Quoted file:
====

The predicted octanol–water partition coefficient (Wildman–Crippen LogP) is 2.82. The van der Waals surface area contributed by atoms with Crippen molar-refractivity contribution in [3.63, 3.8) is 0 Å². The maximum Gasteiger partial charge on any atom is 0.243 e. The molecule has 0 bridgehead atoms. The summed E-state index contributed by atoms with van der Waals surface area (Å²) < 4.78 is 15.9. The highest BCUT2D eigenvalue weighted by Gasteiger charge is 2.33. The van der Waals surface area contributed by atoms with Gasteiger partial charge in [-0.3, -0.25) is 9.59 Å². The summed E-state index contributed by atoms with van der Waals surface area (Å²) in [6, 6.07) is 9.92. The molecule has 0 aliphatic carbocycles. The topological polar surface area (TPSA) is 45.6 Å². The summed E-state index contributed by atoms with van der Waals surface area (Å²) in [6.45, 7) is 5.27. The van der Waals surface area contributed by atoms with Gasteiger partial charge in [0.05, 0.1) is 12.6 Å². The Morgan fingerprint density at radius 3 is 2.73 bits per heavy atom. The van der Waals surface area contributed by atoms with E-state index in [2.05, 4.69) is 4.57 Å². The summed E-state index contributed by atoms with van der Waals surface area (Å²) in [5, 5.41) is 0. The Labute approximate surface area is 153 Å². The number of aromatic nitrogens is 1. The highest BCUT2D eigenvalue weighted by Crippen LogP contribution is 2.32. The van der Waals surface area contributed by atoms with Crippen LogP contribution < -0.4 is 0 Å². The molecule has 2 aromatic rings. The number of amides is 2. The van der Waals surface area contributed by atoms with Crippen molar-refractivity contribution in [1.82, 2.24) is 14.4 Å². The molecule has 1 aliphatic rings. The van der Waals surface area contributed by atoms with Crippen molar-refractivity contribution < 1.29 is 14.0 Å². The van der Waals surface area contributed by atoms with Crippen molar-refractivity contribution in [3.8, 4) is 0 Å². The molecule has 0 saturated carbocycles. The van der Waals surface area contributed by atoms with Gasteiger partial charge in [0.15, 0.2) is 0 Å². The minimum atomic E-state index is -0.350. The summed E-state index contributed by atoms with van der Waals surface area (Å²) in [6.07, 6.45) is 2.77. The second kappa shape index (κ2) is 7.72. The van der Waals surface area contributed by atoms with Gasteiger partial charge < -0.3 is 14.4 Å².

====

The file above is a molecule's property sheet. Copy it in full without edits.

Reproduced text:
The predicted octanol–water partition coefficient (Wildman–Crippen LogP) is 2.82. The van der Waals surface area contributed by atoms with Crippen molar-refractivity contribution in [3.63, 3.8) is 0 Å². The maximum Gasteiger partial charge on any atom is 0.243 e. The molecule has 0 bridgehead atoms. The summed E-state index contributed by atoms with van der Waals surface area (Å²) < 4.78 is 15.9. The highest BCUT2D eigenvalue weighted by Gasteiger charge is 2.33. The van der Waals surface area contributed by atoms with Gasteiger partial charge in [-0.3, -0.25) is 9.59 Å². The summed E-state index contributed by atoms with van der Waals surface area (Å²) in [6, 6.07) is 9.92. The molecule has 0 aliphatic carbocycles. The topological polar surface area (TPSA) is 45.6 Å². The summed E-state index contributed by atoms with van der Waals surface area (Å²) in [6.45, 7) is 5.27. The van der Waals surface area contributed by atoms with Gasteiger partial charge in [0.05, 0.1) is 12.6 Å². The Morgan fingerprint density at radius 3 is 2.73 bits per heavy atom. The van der Waals surface area contributed by atoms with E-state index in [2.05, 4.69) is 4.57 Å². The summed E-state index contributed by atoms with van der Waals surface area (Å²) in [5, 5.41) is 0. The Labute approximate surface area is 153 Å². The number of aromatic nitrogens is 1. The highest BCUT2D eigenvalue weighted by Crippen LogP contribution is 2.32. The van der Waals surface area contributed by atoms with Crippen LogP contribution < -0.4 is 0 Å². The molecule has 2 aromatic rings. The number of amides is 2. The van der Waals surface area contributed by atoms with Crippen molar-refractivity contribution in [1.82, 2.24) is 14.4 Å². The molecule has 1 aliphatic rings. The van der Waals surface area contributed by atoms with Crippen molar-refractivity contribution < 1.29 is 14.0 Å². The van der Waals surface area contributed by atoms with Crippen molar-refractivity contribution in [3.8, 4) is 0 Å². The molecule has 0 saturated carbocycles. The van der Waals surface area contributed by atoms with Gasteiger partial charge in [0.15, 0.2) is 0 Å². The minimum atomic E-state index is -0.350. The summed E-state index contributed by atoms with van der Waals surface area (Å²) in [6.07, 6.45) is 2.77. The second kappa shape index (κ2) is 7.72. The van der Waals surface area contributed by atoms with Gasteiger partial charge < -0.3 is 14.4 Å².